The Specificity of Women’s Sexual Response and Its Relationship with Sexual Orientations: A Review and Ten Hypotheses
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Category-specific sexual response describes a pattern wherein the individual shows significantly greater responses to preferred versus nonpreferred categories of sexual stimuli; this pattern is described as gender specific for sexual orientation to gender, or gender nonspecific if lacking response differentiation by gender cues. Research on the gender specificity of women’s sexual response has consistently produced sexual orientation effects, such that androphilic women (sexually attracted to adult males) typically show gender-nonspecific patterns of genital response and gynephilic women (sexually attracted to adult females) show more gender-specific responses. As research on the category specificity of sexual response has grown, this pattern has also been observed for other measures of sexual response. In this review, I use the Incentive Motivation and Information Processing Models as complementary frameworks to organize the empirical literature examining the gender specificity of women’s sexual response at each stage of sexual stimulus processing and response. Collectively, these data disconfirm models of sexual orientation that equate androphilic women’s sexual attractions with their sexual responses to sexual stimuli. I then discuss 10 hypotheses that might explain variability in the specificity of sexual response among androphilic and gynephilic women, and conclude with recommendations for future research on the (non)specificity of sexual response.
KeywordsWomen Sexual arousal Sexual desire Sexual psychophysiology Genital response Sexual orientation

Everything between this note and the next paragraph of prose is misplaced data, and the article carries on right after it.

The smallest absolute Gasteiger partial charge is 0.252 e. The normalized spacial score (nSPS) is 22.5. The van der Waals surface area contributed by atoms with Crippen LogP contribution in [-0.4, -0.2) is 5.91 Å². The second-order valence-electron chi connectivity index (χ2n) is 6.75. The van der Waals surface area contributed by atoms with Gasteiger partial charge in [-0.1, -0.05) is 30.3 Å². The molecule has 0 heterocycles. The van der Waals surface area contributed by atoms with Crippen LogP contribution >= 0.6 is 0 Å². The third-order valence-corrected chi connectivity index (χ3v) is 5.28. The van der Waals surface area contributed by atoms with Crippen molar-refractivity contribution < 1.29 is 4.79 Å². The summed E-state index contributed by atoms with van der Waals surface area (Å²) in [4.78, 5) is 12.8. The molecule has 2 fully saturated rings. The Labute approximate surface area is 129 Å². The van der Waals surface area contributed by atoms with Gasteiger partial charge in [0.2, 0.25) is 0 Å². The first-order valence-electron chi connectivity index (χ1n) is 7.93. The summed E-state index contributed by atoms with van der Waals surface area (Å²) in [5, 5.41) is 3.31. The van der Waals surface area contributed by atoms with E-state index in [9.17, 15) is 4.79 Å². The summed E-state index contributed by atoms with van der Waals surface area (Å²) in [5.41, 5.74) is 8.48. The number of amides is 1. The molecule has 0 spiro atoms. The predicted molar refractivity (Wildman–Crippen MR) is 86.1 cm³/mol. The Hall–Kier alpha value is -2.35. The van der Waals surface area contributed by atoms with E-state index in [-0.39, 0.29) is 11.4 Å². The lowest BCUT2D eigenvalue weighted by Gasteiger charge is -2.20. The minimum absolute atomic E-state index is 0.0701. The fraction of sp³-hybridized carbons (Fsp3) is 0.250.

Portions of this article were presented at the 2015 Puzzles of Sexual Orientation Workshop, Lethbridge, Alberta, with travel supported by a meeting grant from the Social Sciences and Humanities Research Council, and a Discovery Grant from the Natural Sciences and Engineering Research Council (Grant No. 386198-10) awarded to the author. Many thanks to Samantha Dawson, Jackie Huberman, Michael Seto, Kelly Suschinsky, and Amanda Timmers for their comments on a previous version of this article. Special thanks to Paul Vasey for his thoughtful and meticulous editorial work. Last, heartfelt thanks to all the people who have participated in these studies and made significant contributions to the science of sexual response; without your participation, none of this work is possible.
Travel to attend the Puzzle of Sexual Orientation meeting was provided by the Natural Sciences and Engineering Council of Canada and a meeting grant from the Social Sciences and Humanities Research Council.
Compliance with ethical standards
Conflict of Interest
The author declares no conflicts of interest.
The material contained in this article is a review of previously published or presented data. This article does not contain any studies with human participants or animals performed by the author.
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